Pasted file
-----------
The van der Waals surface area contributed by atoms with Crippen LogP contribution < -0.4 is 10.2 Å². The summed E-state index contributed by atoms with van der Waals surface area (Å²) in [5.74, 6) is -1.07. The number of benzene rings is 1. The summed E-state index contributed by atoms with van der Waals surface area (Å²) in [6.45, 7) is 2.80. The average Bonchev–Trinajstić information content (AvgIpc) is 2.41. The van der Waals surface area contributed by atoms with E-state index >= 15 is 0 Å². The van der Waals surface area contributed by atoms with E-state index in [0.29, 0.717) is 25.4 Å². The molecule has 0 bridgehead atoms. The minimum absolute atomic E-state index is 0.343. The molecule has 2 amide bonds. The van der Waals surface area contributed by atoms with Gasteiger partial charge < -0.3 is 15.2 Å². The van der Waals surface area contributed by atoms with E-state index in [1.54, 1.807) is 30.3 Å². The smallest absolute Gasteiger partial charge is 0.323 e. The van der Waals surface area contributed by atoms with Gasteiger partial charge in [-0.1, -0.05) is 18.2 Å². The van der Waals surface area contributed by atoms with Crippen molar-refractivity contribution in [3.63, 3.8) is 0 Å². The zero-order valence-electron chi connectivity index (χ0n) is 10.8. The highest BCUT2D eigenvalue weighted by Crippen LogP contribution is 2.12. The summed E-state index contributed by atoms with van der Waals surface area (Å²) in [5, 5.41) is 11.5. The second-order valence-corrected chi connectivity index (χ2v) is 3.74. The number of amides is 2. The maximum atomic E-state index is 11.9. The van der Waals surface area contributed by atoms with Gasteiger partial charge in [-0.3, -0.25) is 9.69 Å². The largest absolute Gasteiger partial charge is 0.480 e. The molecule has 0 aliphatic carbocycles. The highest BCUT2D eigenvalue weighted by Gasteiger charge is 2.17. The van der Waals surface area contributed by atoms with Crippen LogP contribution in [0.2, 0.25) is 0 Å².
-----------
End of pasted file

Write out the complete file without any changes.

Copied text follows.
The van der Waals surface area contributed by atoms with Crippen LogP contribution < -0.4 is 10.2 Å². The summed E-state index contributed by atoms with van der Waals surface area (Å²) in [5.74, 6) is -1.07. The number of benzene rings is 1. The summed E-state index contributed by atoms with van der Waals surface area (Å²) in [6.45, 7) is 2.80. The average Bonchev–Trinajstić information content (AvgIpc) is 2.41. The van der Waals surface area contributed by atoms with E-state index >= 15 is 0 Å². The van der Waals surface area contributed by atoms with E-state index in [0.29, 0.717) is 25.4 Å². The molecule has 0 bridgehead atoms. The minimum absolute atomic E-state index is 0.343. The molecule has 2 amide bonds. The van der Waals surface area contributed by atoms with Gasteiger partial charge < -0.3 is 15.2 Å². The van der Waals surface area contributed by atoms with E-state index in [1.54, 1.807) is 30.3 Å². The smallest absolute Gasteiger partial charge is 0.323 e. The van der Waals surface area contributed by atoms with Gasteiger partial charge in [-0.1, -0.05) is 18.2 Å². The van der Waals surface area contributed by atoms with Crippen molar-refractivity contribution in [3.63, 3.8) is 0 Å². The zero-order valence-electron chi connectivity index (χ0n) is 10.8. The highest BCUT2D eigenvalue weighted by Crippen LogP contribution is 2.12. The summed E-state index contributed by atoms with van der Waals surface area (Å²) in [5, 5.41) is 11.5. The second-order valence-corrected chi connectivity index (χ2v) is 3.74. The number of amides is 2. The maximum atomic E-state index is 11.9. The van der Waals surface area contributed by atoms with Gasteiger partial charge in [-0.3, -0.25) is 9.69 Å². The largest absolute Gasteiger partial charge is 0.480 e. The molecule has 0 aliphatic carbocycles. The highest BCUT2D eigenvalue weighted by Gasteiger charge is 2.17. The van der Waals surface area contributed by atoms with Crippen LogP contribution in [0.2, 0.25) is 0 Å².